Summary List Placement
Mark Lipscomb had an unconventional start to HR. He served two tours in the Middle East right out of college as a naval officer, had a short stint as a lacrosse coach at Stanford University, and stumbled his way into HR by complaining about his employer’s existing HR team.
“It was the Department of No,” he said. “I said, ‘Well isn’t HR supposed to be about getting employees excited about coming into work everyday?’ It was more like the principal’s office at the time.”
After that company tasked him with fixing his own issues with the department, Lipscomb eventually began hopping around Silicon Valley, taking HR gigs at Tesla, Netflix, and 23andMe. In May 2019, he signed on to become Adobe’s vice president of global talent after the firm won him over by emphasizing humility. It’s not something that every firm puts a premium on, after all:
“In Silicon Valley — how do I put this a nice way? — there might be a sense of entitlement,” Lipscomb said.
With Adobe’s humility comes a deep focus on the ability to constantly learn.
“Humility is what allows you to continue to question and learn new things and be self-aware about what you know, what you don’t know,” Lipscomb said.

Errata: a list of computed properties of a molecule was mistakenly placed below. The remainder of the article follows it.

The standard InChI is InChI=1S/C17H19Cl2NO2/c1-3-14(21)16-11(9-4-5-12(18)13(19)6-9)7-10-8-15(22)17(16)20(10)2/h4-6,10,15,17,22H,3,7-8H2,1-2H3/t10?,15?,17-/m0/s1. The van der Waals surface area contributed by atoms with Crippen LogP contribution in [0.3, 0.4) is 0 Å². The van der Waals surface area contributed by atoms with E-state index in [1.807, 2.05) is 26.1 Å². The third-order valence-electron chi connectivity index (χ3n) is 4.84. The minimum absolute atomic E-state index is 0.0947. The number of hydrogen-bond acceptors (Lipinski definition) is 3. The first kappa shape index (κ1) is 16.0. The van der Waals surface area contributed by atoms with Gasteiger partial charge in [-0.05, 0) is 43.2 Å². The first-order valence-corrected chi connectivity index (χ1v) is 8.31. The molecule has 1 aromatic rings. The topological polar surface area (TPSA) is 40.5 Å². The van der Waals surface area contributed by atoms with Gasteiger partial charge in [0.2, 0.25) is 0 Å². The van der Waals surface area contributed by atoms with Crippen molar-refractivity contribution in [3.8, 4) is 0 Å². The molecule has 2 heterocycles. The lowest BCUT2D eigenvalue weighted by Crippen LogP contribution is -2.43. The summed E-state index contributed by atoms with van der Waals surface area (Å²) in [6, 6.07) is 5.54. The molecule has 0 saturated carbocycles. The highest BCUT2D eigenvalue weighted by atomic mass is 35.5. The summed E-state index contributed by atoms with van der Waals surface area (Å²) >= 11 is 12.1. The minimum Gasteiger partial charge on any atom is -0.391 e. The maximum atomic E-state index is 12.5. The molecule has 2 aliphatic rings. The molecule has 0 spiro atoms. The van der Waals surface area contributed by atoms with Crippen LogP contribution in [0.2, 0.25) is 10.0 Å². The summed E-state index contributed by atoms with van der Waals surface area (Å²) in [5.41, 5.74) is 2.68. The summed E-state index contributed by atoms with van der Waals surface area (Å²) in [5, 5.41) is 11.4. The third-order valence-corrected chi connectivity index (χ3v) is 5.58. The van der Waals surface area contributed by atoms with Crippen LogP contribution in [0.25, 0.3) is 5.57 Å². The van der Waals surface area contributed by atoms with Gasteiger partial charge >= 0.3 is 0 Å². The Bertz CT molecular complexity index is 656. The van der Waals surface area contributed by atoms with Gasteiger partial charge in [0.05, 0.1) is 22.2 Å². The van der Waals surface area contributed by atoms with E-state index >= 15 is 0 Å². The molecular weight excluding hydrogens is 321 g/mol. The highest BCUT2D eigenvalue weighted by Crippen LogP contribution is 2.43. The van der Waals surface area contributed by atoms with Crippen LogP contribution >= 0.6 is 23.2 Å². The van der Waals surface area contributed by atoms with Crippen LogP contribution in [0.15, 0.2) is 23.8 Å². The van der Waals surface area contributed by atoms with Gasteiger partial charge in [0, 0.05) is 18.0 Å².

The firm itself has dealt with this need first-hand:
“In the Valley, you might look at Adobe and think this is a quote-unquote old company, and then you realize, well obviously, this is the company that was [one of] the first few on the cloud,” he said. “And in order to do that, it had to be willing to question how it did business itself.”
Indeed, Adobe was known for selling photo- and video-editing software like Photoshop and Premiere Pro on discs before successfully pivoting to the cloud in 2011. It now charges either a monthly or annual subscription fee for its suite of creative software tools, and has boosted its market cap to $241 billion. As the company continues to expand its capabilities, like through using artificial intelligence to upgrade the PDF format it pioneered decades ago, it’s hiring for hundreds of employees, especially in engineering.
Here’s what an Adobe recruiter is looking for in a candidate, according to Lipscomb:
Because of the emphasis on humility, an inflated ego is definitely a red flag, while people who express interest in pushing boundaries are embraced, he said. Adobe primarily focuses on three core capabilities that it wants all its employees to posses: creativity, focus, and leadership. In each round of the interview process, interviewers ask questions constructed around one of the capabilities to gauge how candidates stack up.
Ultimately though, Adobe doesn’t have a specific “Adobe way,” according to Lipscomb, because it thrives off of learning new practices, experimenting, and never resting on its laurels.
In that vein, the coronavirus forced Adobe to change a long-standing hiring practice: The company was previously adamant about meeting candidates in person before giving them an offer. The pandemic quickly forced Adobe to abandon that precedent, and it hired and onboarded roughly 700 …read more
Source:: Business Insider